particularly against judges of the lower judiciary, seem to happen quite
frequently while no contempt proceedings are initiated against the lawyers
involved. Contempt of Court proceedings are an important tool to maintain and
uphold the honour and dignity of the court. The issue is divisive and the
honourable Supreme Court will, we trust, be mindful of this. However, as is
often the case with Supreme Court decisions worldwide, the verdict inside the
courtroom may not necessarily settle all matters outside it.
writer is a barrister-at-law. He can be reached at email@example.com
On January 11, 2012, Prime
Minister Yusuf Raza Gilani said the Senate elections will be held on time
despite ‘the game being played’. “All this game is being played to get
the Senate elections stopped. But I think Senate elections will be held on
time and democracy will stay,” he said while talking to newsmen in
On Thursday, Jan 12,
Election Commission of Pakistan (ECP) announced the Senate Elections will be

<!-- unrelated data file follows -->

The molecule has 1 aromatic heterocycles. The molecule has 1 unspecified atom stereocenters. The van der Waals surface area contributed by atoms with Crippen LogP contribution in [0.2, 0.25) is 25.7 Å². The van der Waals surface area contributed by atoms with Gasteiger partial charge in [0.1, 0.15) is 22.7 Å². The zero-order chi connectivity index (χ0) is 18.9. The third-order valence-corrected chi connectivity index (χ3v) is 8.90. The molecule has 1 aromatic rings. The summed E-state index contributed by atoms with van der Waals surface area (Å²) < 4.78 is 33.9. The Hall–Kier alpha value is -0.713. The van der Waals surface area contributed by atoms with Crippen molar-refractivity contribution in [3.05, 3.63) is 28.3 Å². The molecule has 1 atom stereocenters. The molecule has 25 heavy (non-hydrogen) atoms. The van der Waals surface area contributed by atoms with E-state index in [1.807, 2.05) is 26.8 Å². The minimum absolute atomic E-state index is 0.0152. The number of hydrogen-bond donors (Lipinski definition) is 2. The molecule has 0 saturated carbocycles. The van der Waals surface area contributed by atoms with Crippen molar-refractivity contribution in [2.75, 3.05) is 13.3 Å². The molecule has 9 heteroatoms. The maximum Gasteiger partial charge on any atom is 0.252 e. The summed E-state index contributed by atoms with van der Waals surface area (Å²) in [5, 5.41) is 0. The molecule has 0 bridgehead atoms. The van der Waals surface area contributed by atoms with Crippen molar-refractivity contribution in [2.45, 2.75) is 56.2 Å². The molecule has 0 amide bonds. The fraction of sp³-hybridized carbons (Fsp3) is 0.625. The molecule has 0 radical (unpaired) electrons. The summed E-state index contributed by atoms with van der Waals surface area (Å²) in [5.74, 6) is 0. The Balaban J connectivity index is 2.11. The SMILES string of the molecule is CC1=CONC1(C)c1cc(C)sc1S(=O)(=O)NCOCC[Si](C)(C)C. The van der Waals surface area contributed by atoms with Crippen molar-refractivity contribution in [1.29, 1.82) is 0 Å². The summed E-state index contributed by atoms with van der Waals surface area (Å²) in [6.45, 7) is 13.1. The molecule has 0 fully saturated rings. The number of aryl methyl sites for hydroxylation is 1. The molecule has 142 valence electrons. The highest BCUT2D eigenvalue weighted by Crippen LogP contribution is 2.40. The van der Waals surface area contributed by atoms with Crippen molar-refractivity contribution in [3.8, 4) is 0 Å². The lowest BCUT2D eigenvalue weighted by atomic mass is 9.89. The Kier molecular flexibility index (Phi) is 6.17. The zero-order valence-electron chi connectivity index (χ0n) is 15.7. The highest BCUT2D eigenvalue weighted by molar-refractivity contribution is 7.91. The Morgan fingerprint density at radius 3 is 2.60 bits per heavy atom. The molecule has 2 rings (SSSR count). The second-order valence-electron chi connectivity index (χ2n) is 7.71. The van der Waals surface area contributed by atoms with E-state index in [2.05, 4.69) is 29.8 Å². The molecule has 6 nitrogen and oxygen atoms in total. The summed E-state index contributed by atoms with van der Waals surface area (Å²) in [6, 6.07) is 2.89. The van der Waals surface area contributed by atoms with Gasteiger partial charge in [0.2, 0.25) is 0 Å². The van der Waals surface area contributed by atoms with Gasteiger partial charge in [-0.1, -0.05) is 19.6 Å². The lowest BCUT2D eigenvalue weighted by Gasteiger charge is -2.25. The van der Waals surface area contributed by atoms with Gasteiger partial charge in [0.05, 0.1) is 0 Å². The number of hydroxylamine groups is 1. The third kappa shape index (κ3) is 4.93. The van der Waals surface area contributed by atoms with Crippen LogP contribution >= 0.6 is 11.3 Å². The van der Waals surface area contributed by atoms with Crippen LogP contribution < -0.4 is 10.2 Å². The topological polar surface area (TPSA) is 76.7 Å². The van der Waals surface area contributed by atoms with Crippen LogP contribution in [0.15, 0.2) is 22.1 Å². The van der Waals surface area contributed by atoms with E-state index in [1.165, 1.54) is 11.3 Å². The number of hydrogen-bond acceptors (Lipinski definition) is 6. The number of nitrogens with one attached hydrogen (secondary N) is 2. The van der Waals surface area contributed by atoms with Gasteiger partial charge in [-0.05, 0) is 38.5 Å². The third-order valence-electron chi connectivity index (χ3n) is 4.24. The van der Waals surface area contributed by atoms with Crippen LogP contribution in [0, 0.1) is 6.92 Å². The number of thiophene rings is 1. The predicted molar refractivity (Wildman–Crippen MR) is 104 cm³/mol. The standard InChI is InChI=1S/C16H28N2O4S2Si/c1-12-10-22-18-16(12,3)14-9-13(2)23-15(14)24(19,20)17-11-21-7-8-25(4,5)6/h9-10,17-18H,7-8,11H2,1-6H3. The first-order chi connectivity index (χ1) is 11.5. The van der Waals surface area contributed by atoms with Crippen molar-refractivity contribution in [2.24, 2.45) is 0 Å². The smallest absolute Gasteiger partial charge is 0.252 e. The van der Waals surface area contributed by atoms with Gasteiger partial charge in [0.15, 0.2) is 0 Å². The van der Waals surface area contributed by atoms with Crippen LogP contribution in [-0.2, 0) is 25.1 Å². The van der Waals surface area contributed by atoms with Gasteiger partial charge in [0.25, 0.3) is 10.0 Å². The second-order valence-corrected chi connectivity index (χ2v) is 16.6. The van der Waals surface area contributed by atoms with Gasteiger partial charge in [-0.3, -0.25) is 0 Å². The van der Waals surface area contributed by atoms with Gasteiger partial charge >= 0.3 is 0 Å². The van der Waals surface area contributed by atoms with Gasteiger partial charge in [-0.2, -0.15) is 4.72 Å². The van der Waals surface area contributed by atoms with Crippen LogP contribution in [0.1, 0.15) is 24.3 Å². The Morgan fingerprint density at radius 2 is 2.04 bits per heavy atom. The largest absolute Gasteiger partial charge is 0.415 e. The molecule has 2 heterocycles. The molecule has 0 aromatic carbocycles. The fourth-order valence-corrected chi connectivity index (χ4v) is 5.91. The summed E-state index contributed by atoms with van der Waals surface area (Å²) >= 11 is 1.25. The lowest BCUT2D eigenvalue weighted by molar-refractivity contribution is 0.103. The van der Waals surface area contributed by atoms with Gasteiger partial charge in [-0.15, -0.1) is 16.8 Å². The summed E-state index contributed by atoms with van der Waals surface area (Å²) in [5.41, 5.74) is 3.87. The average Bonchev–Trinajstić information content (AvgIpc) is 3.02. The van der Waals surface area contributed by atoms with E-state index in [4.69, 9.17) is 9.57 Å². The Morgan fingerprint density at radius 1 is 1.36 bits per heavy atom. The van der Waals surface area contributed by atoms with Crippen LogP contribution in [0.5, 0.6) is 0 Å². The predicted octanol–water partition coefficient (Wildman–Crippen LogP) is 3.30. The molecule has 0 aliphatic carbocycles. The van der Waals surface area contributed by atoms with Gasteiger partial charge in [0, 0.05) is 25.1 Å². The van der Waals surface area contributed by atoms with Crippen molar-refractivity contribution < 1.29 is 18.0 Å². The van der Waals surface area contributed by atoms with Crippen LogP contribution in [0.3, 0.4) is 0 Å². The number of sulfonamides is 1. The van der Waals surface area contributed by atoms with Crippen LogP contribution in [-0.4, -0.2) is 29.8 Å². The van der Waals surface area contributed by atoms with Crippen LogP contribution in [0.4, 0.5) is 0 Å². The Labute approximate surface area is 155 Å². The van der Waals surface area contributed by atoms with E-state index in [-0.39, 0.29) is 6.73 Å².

held on March 2, 2012. Fifty senators will retire on March 12.
Political analysts believe
that the recent political turmoil in the country is because of the upcoming
Senate elections for its 50 per cent members in March 2012. Both the PML-N
and the PTI believe these elections, if held as per schedule, will further
consolidate the PPP’s position in the upper house of the parliament.
According to different
estimations, the PPP can easily increase its strength from the present 27
members to 45 in the house of 104 senators, keeping its relevance in the
parliamentary politics even if it does not form a government after the next
general elections. At present, Senate consists of 100 members, but after the
next elections its strength will become 104 — under the 18th Constitutional
Amendment, the provincial assemblies will send one minority member each to
the upper house. Though the Senate of Pakistan has no role in the making or
unmaking of the government, it plays an important role in legislation.
The term of a senator is
six years, but 50 per cent of the total members retire after every three
years and elections are held for new senators. Only five out of 27 senators
of the ruling party are retiring in March 2012. Those retiring from the PPP